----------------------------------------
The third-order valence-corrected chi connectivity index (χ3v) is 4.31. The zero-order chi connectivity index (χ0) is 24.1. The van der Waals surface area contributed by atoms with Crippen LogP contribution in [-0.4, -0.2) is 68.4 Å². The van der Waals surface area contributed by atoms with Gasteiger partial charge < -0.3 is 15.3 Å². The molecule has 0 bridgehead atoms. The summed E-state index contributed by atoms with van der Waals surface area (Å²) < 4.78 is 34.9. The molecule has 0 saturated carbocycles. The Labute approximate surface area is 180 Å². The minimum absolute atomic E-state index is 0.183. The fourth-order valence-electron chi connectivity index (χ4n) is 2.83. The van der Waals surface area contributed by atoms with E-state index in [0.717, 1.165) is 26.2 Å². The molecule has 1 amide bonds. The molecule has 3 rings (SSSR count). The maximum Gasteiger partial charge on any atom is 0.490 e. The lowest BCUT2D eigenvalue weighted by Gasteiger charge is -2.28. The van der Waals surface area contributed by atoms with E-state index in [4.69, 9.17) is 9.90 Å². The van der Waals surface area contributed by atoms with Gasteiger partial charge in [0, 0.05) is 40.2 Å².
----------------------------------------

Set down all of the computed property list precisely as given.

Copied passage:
The third-order valence-corrected chi connectivity index (χ3v) is 4.31. The zero-order chi connectivity index (χ0) is 24.1. The van der Waals surface area contributed by atoms with Crippen LogP contribution in [-0.4, -0.2) is 68.4 Å². The van der Waals surface area contributed by atoms with Gasteiger partial charge < -0.3 is 15.3 Å². The molecule has 0 bridgehead atoms. The summed E-state index contributed by atoms with van der Waals surface area (Å²) < 4.78 is 34.9. The molecule has 0 saturated carbocycles. The Labute approximate surface area is 180 Å². The minimum absolute atomic E-state index is 0.183. The fourth-order valence-electron chi connectivity index (χ4n) is 2.83. The van der Waals surface area contributed by atoms with E-state index in [0.717, 1.165) is 26.2 Å². The molecule has 1 amide bonds. The molecule has 3 rings (SSSR count). The maximum Gasteiger partial charge on any atom is 0.490 e. The lowest BCUT2D eigenvalue weighted by Gasteiger charge is -2.28. The van der Waals surface area contributed by atoms with E-state index in [4.69, 9.17) is 9.90 Å². The van der Waals surface area contributed by atoms with Gasteiger partial charge in [0, 0.05) is 40.2 Å².